animalitoinexpresivo:

Queridos amigos, 
aquí algunas palabras, blurbs y reseñas que han aparecido a propósito de “Bluebird and Other Tattoos”. Thank you very very very much. 
<3
Via The Scrambler y Goodreads.
“I’ve been a fan of Luna Miguel’s work for a few years now, starting when I stumbled across her blog in my senior year of high school. I was craving something contemporary in Spanish, to read and digest and translate during the multiple empty hours of the school day. I still have some printed-out pages from DVDediciones’ website, where I’d scrawled some hand-written translations of her poems. So I was ecstatic to hear about Luna’s publication Tenían veinte años y estaban locos, in which she is editor. I had followed the tumblr for months, and bought the book as soon as it was released. And now, Luna’s first publication to the English-speaking world: Bluebird and Other Tattoos. I really devoured these poems. The collection is broken up conveniently into time-periods, which allows the reader to follow along in the development of both Luna’s voice, and also the theme which seems to be most deeply embedded in her poems: sickness. Sickness of soul and sickness of body and sickness of culture. Luna’s poems have put me on a kind of hunt, so that now I see sickness everywhere. And that’s what I consider to be a truly successful collection. I can only strongly recommend it.That (quite gushingly) said, I do have some reservations about the English translations. However, I’m confident that the quality of translation in future publications will be addressed mindfully, and I would still recommend Luna’s collection to those looking to read only the translations.”
 
(Kevin Cole)
“Luna Miguel is a poet who can make me cry. Her passion for life and for poetry is uncommon. She makes language concise, supple, and exciting again. Recurring images: of birds, disease, spit, and blood, integral to a mortal, embodied poetry that reminds us ‘Death cannot be experienced neither for the living nor the dead but for the sick.’ Luna writes a poem, ‘The Beautiful World Gives Me Disgust.’ She writes, ‘I exist, therefore, / then I tremble.’ She writes of the suicidal poets, she writes of all women, she writes of the young. She writes knowing it’s a lie, she lives in the shadow of death. Luna writes of her ‘unprotected life,’ her ‘unprotected diary.’ There is no comfort in this poetry, there is hard beauty. ‘The wind was this. Being born was this. Dying without dying and without a disease was this. To tell you the truth: I am here and I need you.’ Luna.”(Stephen Tully Dierks)“Luna Miguel has given us a world of birds with purposes. Birds to eat, birds that ejaculate on prostitutes, birds that mock and birds that mourn. Birds that live in monotonousplaces and birds made of ink. The birds of Luna’s poetry do something or see something or are something and like the poet herself give us a brilliant insight to an otherwise sorry world.”(Kendra Grant Malone)“Luna is great. There are no poems like hers. She carries herself through them like some ageless spirit of unchecked wisdom, but she doesn’t tell you what she knows. If I read this book six thousand years from now in a different body on a different planet, I still wouldn’t know what Luna knows. How is she so damn smart?”(Matthew Savoca)“Like other sublime things, Luna Miguel’s Bluebird and Other Tattoos acts in several emotional hemispheres at once: tongues, brains, bloods, a darker comfort, a good pale wood, fields of nettles, fingertips, several sorts of well-kept flesh, pulsation, relief. “I have seen my generation renounce literature,” she writes. “I have seen it and I am not interested.” Assured yet compassionate, stark yet starving, what comes through in these poems is a great sense of heat like intense sun, and focused as a score of skin-rendered lines born under pressure, calm like why “The neon always hits my shirt / and crosses the crystals / of the transport in which I habit… I hear the dizziness of who does not travel… Here panic does not exist.””(Blake Butler)“Some planets have rings around them. Luna has words. While reading her book, I imagined birds rotating around her and herself spinning around each word.”(Ana Carrete)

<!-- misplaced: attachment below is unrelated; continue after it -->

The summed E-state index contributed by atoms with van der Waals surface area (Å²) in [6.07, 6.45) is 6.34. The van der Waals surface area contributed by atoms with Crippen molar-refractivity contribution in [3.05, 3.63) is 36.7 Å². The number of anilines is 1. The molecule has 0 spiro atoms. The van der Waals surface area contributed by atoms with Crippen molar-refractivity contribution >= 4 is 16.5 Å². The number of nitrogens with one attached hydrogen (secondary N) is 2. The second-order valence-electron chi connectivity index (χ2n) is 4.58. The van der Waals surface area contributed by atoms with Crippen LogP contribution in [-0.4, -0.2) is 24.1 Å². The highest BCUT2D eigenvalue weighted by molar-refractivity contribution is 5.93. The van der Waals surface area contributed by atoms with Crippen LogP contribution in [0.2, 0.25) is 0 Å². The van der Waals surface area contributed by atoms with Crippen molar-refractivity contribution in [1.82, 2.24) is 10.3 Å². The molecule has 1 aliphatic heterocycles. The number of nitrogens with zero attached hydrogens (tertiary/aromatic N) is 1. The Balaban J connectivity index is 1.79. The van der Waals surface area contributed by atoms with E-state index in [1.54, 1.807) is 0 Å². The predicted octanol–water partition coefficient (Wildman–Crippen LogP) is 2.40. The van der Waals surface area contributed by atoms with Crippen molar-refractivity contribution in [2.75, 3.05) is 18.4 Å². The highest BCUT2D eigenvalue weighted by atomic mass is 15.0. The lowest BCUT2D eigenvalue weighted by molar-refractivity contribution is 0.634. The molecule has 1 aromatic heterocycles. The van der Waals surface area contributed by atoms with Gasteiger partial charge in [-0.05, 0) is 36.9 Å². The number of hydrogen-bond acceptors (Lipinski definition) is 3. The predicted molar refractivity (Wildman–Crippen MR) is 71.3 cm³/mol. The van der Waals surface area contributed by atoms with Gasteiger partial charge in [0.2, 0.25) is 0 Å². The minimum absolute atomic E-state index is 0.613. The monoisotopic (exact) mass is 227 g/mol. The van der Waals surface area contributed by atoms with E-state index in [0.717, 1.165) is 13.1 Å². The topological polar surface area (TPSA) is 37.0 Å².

“by far the best poetry book i have read in a very long time. luna is such a lovely person, so it makes sense her verse should be as well. luna’s words and imagery remind me of some of my favorite writers (fernando pessoa, charles bukowski, bolano) and yet are uniquely her own. i really enjoyed all of the literary quotes, as well as having the original spanish versions side-by-side with the translated verse. a new all-time favorite, most definitely.”
 
(Hannah Lee)
Reblogged from: popserial
11.02.13
22 notes

animalitoinexpresivo:

Queridos amigos, 

aquí algunas palabras, blurbs y reseñas que han aparecido a propósito de “Bluebird and Other Tattoos”. Thank you very very very much.